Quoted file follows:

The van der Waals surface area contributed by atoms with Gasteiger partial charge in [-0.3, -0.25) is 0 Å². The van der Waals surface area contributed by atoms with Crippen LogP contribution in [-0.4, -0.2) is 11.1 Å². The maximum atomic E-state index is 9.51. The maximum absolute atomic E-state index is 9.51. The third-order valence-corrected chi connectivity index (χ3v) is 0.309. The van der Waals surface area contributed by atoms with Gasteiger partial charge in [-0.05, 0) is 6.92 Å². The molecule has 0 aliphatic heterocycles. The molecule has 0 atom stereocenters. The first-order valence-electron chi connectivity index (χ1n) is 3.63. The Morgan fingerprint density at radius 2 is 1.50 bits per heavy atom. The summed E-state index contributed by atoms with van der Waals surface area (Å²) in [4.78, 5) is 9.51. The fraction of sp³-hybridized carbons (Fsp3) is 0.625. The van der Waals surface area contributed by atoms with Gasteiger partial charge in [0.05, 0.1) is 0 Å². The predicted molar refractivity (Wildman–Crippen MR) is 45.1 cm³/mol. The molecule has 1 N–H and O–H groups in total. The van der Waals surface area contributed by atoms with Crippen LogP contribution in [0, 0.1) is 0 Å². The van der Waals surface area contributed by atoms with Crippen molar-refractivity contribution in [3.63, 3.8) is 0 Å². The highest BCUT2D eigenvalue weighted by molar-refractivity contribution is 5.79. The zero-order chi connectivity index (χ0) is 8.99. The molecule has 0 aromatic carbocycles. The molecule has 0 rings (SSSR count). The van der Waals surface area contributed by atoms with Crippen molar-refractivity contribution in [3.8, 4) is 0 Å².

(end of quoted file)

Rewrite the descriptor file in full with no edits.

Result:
The van der Waals surface area contributed by atoms with Gasteiger partial charge in [-0.3, -0.25) is 0 Å². The van der Waals surface area contributed by atoms with Crippen LogP contribution in [-0.4, -0.2) is 11.1 Å². The maximum atomic E-state index is 9.51. The maximum absolute atomic E-state index is 9.51. The third-order valence-corrected chi connectivity index (χ3v) is 0.309. The van der Waals surface area contributed by atoms with Gasteiger partial charge in [-0.05, 0) is 6.92 Å². The molecule has 0 aliphatic heterocycles. The molecule has 0 atom stereocenters. The first-order valence-electron chi connectivity index (χ1n) is 3.63. The Morgan fingerprint density at radius 2 is 1.50 bits per heavy atom. The summed E-state index contributed by atoms with van der Waals surface area (Å²) in [4.78, 5) is 9.51. The fraction of sp³-hybridized carbons (Fsp3) is 0.625. The van der Waals surface area contributed by atoms with Gasteiger partial charge in [0.05, 0.1) is 0 Å². The predicted molar refractivity (Wildman–Crippen MR) is 45.1 cm³/mol. The molecule has 1 N–H and O–H groups in total. The van der Waals surface area contributed by atoms with Crippen LogP contribution in [0, 0.1) is 0 Å². The van der Waals surface area contributed by atoms with Crippen molar-refractivity contribution in [3.63, 3.8) is 0 Å². The highest BCUT2D eigenvalue weighted by molar-refractivity contribution is 5.79. The zero-order chi connectivity index (χ0) is 8.99. The molecule has 0 aromatic carbocycles. The molecule has 0 rings (SSSR count). The van der Waals surface area contributed by atoms with Crippen molar-refractivity contribution in [3.8, 4) is 0 Å².